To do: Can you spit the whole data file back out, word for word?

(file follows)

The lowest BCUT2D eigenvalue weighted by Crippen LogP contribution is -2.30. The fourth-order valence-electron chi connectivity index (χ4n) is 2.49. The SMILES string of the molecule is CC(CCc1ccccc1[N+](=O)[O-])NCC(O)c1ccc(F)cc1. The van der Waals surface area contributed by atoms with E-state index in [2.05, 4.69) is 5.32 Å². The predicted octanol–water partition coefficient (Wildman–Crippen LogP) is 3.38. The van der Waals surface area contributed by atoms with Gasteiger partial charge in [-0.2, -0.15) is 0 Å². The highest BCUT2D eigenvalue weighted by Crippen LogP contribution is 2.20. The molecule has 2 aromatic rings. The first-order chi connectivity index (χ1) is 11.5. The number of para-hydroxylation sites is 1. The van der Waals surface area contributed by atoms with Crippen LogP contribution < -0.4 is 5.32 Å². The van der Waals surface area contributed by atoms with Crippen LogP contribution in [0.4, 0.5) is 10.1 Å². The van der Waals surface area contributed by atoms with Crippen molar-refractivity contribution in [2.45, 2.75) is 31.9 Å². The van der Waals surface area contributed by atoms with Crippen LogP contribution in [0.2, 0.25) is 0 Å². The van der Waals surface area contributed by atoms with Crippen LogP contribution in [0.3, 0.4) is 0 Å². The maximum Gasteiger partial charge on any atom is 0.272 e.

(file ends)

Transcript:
The lowest BCUT2D eigenvalue weighted by Crippen LogP contribution is -2.30. The fourth-order valence-electron chi connectivity index (χ4n) is 2.49. The SMILES string of the molecule is CC(CCc1ccccc1[N+](=O)[O-])NCC(O)c1ccc(F)cc1. The van der Waals surface area contributed by atoms with E-state index in [2.05, 4.69) is 5.32 Å². The predicted octanol–water partition coefficient (Wildman–Crippen LogP) is 3.38. The van der Waals surface area contributed by atoms with Gasteiger partial charge in [-0.2, -0.15) is 0 Å². The highest BCUT2D eigenvalue weighted by Crippen LogP contribution is 2.20. The molecule has 2 aromatic rings. The first-order chi connectivity index (χ1) is 11.5. The number of para-hydroxylation sites is 1. The van der Waals surface area contributed by atoms with Crippen LogP contribution < -0.4 is 5.32 Å². The van der Waals surface area contributed by atoms with Crippen LogP contribution in [0.4, 0.5) is 10.1 Å². The van der Waals surface area contributed by atoms with Crippen molar-refractivity contribution in [2.45, 2.75) is 31.9 Å². The van der Waals surface area contributed by atoms with Crippen LogP contribution in [0.2, 0.25) is 0 Å². The van der Waals surface area contributed by atoms with Crippen LogP contribution in [0.3, 0.4) is 0 Å². The maximum Gasteiger partial charge on any atom is 0.272 e.